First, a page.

Wednesday, July 21, 2010

Jim Lahey's Pizza Bianca with Grapes and Raw Sugar

This isn't a pizza in the traditional sense, but more of a flatbread similar to focaccia. It's perfect for snacking and Italians often eat it for breakfast and then throughout the day. Since it's a Jim Lahey recipe, there's no kneading involved.

I've had such good results with all of the recipes I've made from Jim's book. If you want easy and reliable bread recipes, this is a great place to start.

My Bread: The Revolutionary No-Work, No-Knead Method

Pizza Bianca with Grapes
(you'll need a pizza peel and pizza stone)
3 cups bread flour
1/4 teaspoon instant yeast
1/2 teaspoon salt
3/4 teaspoon sugar
1 1/2 cups cool water
1/4 cup olive oil
2 tablespoons sugar
3 cups grapes
extra sugar for sprinkling (I used Sugar in the Raw)

In a medium bowl, stir together the flour, sugar, salt, and yeast. Add the water and, using a wooden spoon, mix until you have a wet sticky dough. Lightly coat a second medium bowl with olive oil and place the dough in it. Cover the bowl and let sit at room temperature until the surface is dotted with bubbles, 9 to 12 hours.

When the first rise is complete, generously dust a work surface with flour. Use a bowl scraper to scrape dough out of the bowl in one piece. Using lightly floured hands, fold the dough over itself two or three times and nudge it into a loose, rather flat ball. Brush the surface with olive oil and sprinkle with 2 tablespoons of sugar. Put the dough in a warm place and let rise until doubled, 1 to 2 hours.

Half an hour before the end of the second rise preheat the oven to 500 F, with a rack in the center, and place a pizza stone, at least 14 inches in diameter, in the center of the rack.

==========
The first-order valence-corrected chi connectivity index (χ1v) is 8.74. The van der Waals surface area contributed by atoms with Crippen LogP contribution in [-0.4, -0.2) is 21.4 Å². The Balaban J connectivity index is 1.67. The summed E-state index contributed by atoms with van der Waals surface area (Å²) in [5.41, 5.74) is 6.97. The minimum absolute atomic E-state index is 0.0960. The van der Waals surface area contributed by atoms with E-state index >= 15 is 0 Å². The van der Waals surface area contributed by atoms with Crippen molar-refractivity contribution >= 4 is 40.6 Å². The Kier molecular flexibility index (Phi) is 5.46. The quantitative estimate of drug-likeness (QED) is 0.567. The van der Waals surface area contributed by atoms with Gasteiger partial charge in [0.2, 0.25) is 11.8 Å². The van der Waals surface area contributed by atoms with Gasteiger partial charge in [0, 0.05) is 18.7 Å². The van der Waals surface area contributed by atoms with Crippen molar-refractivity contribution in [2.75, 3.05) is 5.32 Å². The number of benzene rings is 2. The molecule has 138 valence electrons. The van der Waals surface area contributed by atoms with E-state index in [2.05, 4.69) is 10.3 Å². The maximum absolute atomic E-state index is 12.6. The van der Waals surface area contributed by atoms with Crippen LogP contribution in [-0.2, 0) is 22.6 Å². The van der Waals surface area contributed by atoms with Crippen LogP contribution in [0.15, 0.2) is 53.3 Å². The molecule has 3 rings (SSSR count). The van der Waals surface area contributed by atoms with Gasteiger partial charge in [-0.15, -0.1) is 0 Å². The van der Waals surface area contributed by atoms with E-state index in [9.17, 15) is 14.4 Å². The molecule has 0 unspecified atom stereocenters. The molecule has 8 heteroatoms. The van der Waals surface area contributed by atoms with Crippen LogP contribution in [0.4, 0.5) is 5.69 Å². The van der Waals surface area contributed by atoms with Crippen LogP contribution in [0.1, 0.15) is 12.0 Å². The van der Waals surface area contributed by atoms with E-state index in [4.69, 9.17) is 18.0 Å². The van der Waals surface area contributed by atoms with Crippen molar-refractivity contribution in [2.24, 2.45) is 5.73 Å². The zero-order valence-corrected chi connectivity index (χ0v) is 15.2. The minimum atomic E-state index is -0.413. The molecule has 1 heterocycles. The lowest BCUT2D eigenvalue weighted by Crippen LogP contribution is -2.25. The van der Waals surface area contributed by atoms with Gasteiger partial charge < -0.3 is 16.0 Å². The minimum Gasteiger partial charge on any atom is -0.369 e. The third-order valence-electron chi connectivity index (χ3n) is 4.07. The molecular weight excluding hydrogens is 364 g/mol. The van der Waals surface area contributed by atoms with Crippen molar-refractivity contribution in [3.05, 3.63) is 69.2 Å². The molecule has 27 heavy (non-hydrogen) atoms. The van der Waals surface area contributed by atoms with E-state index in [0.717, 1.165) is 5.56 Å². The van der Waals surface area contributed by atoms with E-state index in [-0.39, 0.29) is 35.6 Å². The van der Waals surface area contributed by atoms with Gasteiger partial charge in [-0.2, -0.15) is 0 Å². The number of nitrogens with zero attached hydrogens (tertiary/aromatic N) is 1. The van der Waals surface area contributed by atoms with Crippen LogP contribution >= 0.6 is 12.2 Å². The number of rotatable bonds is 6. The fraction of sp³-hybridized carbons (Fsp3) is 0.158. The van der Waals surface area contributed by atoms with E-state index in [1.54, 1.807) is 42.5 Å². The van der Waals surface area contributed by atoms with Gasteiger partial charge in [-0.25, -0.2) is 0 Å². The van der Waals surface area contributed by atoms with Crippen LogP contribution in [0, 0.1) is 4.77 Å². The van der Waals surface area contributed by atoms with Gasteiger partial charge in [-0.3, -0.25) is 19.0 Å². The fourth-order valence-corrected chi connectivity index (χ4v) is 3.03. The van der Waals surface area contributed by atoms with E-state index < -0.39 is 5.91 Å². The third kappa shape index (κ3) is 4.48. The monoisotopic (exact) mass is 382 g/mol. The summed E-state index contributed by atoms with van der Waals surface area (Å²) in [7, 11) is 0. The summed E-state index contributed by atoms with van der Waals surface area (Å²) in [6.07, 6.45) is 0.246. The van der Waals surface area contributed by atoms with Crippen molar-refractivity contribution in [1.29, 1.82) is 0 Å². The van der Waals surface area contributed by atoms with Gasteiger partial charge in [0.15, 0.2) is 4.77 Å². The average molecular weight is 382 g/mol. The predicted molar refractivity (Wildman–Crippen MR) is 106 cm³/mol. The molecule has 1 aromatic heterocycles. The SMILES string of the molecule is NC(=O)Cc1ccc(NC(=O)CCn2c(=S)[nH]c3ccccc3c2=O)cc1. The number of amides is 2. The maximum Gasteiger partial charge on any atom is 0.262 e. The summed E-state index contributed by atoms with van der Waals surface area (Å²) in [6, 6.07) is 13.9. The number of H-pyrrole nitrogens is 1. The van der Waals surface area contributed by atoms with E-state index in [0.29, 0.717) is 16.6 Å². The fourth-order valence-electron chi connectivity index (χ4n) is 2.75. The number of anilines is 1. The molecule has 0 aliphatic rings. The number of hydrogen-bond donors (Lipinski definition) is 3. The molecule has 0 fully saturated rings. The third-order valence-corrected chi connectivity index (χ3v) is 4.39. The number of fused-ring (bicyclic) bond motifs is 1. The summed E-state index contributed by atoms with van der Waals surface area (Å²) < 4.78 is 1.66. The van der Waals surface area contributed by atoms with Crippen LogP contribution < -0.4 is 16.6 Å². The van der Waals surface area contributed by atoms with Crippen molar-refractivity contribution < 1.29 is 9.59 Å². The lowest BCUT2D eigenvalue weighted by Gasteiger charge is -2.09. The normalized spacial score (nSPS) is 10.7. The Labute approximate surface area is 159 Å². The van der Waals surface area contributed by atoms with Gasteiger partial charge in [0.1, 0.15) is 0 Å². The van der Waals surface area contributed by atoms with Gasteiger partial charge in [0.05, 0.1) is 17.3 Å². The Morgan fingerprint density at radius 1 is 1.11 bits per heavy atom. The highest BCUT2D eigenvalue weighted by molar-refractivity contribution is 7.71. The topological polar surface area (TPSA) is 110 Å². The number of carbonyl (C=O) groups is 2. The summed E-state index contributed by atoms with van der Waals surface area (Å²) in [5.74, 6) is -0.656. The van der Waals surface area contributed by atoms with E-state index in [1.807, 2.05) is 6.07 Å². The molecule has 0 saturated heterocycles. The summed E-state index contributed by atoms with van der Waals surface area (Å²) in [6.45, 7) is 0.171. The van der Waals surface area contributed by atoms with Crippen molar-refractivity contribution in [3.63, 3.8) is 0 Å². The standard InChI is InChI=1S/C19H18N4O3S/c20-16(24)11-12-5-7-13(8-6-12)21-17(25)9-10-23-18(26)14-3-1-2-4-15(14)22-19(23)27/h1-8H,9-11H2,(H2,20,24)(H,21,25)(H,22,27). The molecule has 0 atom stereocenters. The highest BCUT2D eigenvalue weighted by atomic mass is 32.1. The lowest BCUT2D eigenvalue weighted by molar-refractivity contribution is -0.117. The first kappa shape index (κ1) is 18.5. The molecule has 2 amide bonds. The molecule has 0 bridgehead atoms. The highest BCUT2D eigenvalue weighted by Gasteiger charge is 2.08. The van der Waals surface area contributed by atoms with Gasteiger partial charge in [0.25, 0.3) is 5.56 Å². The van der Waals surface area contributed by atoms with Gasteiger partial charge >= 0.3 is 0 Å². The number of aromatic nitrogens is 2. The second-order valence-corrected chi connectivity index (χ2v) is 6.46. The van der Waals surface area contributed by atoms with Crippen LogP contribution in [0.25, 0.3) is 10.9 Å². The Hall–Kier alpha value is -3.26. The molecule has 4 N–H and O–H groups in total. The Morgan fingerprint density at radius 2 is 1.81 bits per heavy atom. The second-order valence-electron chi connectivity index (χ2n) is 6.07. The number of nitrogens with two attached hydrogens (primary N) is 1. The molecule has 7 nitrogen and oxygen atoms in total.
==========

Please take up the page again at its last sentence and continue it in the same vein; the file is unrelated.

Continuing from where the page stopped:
Generously dust a pizza peel with flour and place ball of dough in the middle. Spread out the fingers of one hand and drive your fingers into the dough, but do not puncture it. You want to dimple the dough and stretch the dough at the same time. Spread the grapes over the dough, drizzle with a bit of olive oil, and continue dimpling, smashing some of the grapes into the dough. You want to end up with a disk about 12 inches in diameter. Sprinkle with a couple tablespoons of sugar.

With the peel resting on the counter, grasp the handle and give it a quick little tug. If the dough sticks to the peel, gently lift it around the edges and add flour to the peel. Shake the pizza onto the baking stone. Bake 12 to 15 minutes, until the crust is golden brown.

Slide the peel under the pizza and transfer it to a rack for at least a few minutes before slicing and serving.


  1. I'm just not sure about pizza with grapes, although maybe for breakfast.

  2. What a delight! The more I see this the harder it is to remember that the first time I saw it I wondered how on earth it would taste nice!

  3. Definitely a breakfast pizza. I have GOT to get that book.